Louie’s

Old-school Italian cuisine revives a favorite local setting



Kashmiri Pulao

©encrier/istockphoto

Photographs by Bob Capazzo

When Louie’s moved into the neighborhood restaurant space across from the Mianus River, it had some big shoes to fill. For years, the spot known as Augie’s was like the Cheers of Cos Cob. Back in the day, it may have been a bit of a dive, but locals loved it for its burgers, fries, old wooden booths and friendly bar scene. In fact, the place has quite a history, operating as a tavern and saloon since as early as 1912.

So could a nicer Italian restaurant swoop in and appeal to that local crowd while also attracting new diners? Could the cuisine be elevated, the décor upgraded, while retaining that everybody-knows-your-name atmoshere? I was skeptical at first. But the answer is a resounding yes.

Louie's

Ron Rosa, who also runs the ever popular Polpo in Greenwich, has transformed this place into an old-school Italian restaurant with an Arthur Avenue feel. The food is authentic and delicious but never pretentious. Rosa spread out the white tablecloths and upgraded the lighting, but preserved the long red oak bar with the giant antique mirror behind it, which gives the place real character.

On a recent Friday night, a good crowd was already sitting down for dinner at 6:45. Our very courteous waiter immediately brought us bruschetta—a complimentary and tasty hors d’oeuvre—and wine. For starters, we ordered a special salad with arugula, avocado and beets as well as the baked clams appetizer. The clams were substantial and prepared in a classic fashion, topped with bread crumbs yet still tender and juicy. The salad was a mix of bright, fresh greens, large sliced avocado halves, ricotta insalata, orange slices and a light dressing with some beet juice in it. It was refreshing and festive.

In general, Louie’s is all about traditional Italian and most of the basics I’ve tried here are predictably yummy, though certainly not slimming. The iceberg wedge salad doesn’t skimp on the blue cheese or the bacon and the fried calamari is a tried-and-true, lightly crispy version of the standard.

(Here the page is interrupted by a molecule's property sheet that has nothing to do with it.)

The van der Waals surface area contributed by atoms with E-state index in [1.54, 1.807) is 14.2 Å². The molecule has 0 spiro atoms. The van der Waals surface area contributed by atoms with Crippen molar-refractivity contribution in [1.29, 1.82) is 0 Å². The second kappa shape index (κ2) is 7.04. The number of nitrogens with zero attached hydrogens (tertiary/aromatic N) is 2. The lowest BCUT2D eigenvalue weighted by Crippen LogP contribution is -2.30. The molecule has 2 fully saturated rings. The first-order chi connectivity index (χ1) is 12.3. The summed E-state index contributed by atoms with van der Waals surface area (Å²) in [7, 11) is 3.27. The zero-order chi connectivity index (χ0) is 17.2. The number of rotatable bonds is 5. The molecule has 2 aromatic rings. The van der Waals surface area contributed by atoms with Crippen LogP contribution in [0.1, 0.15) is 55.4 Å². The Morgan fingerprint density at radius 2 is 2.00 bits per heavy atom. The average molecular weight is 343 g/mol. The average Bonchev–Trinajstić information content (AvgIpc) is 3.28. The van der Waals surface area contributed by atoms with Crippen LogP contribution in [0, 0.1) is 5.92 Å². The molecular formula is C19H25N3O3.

Even as the last seats in the dining room were filled, the noise level didn’t prevent us from easily carrying on a conversation. The lights were dimmed slightly, the space was cozy and warm, and, with the fire lit, perhaps even a bit romantic. This could be a fun date-night spot, though there were one or two families with kids in the room, mine included.

For our main courses, we first selected a penne à la vodka, ostensibly because it would be easy for our young daughter to eat. However, this pasta dish was so luscious—possibly the best penne vodka I’ve ever eaten—that my husband and I devoured most of the hearty, sausage-laden dish ourselves.

The entrées were the best part of the meal, as they should be. I chose a veal rollatini, which our waiter recommended. This rollatini is a swirl of tender, rolled veal with lots of melted mozzarella and prosciutto wrapped inside. It’s all covered in a brown sauce with mushrooms and served with broccoli, carrots and squash on the side. Truly an indulgence! My husband’s seafood ravioli entrée with crabmeat filling, red sauce and scallops scattered around the rim of the dish was equally special.

Other entrées to recommend are the Chicken Romana—a signature dish of Louie’s, which mingles cherry peppers, sausage, artichoke hearts and rosemary with a juicy chicken cutlet—the Lamb Chops Scottadito (order medium rare to ensure a bit of pink), and the Tortellini de Mare with scallops, shrimp and crabmeat in a pink sauce.

I always treat myself to tartufo for dessert when it’s available; ice cream is often all I can manage after a rich Italian meal. However, we also went with the waiter’s suggestion to try the napoleon. It lived up to his accolades with layers of light, flaky pastry and fresh whipped cream. I enjoyed the tartufo too, with its rich chocolate coating. If you love tiramisu, Louie’s rendition will not disappoint: It’s creamy but light, balanced with a bold coffee flavor.

We left Louie’s satisfied by the scrumptious meal, content that one of our favorite neighborhood hangouts is still thriving, and happy that Arthur Avenue-quality Italian is now just a few blocks from home.

Louie’s
136 River Road Ext., Cos Cob
203-422-2177
louiesrestaurantbar.com

Cuisine: Italian
Hours: Mon.-Thurs. 11:45 a.m. – 11 p.m.;
Fri.-Sat. 11:45 a.m. – 11:30 p.m.; Sun. 11:45 a.m. – 10 p.m.;
Brunch Sat. & Sun. 11:45 a.m. – 3 p.m.

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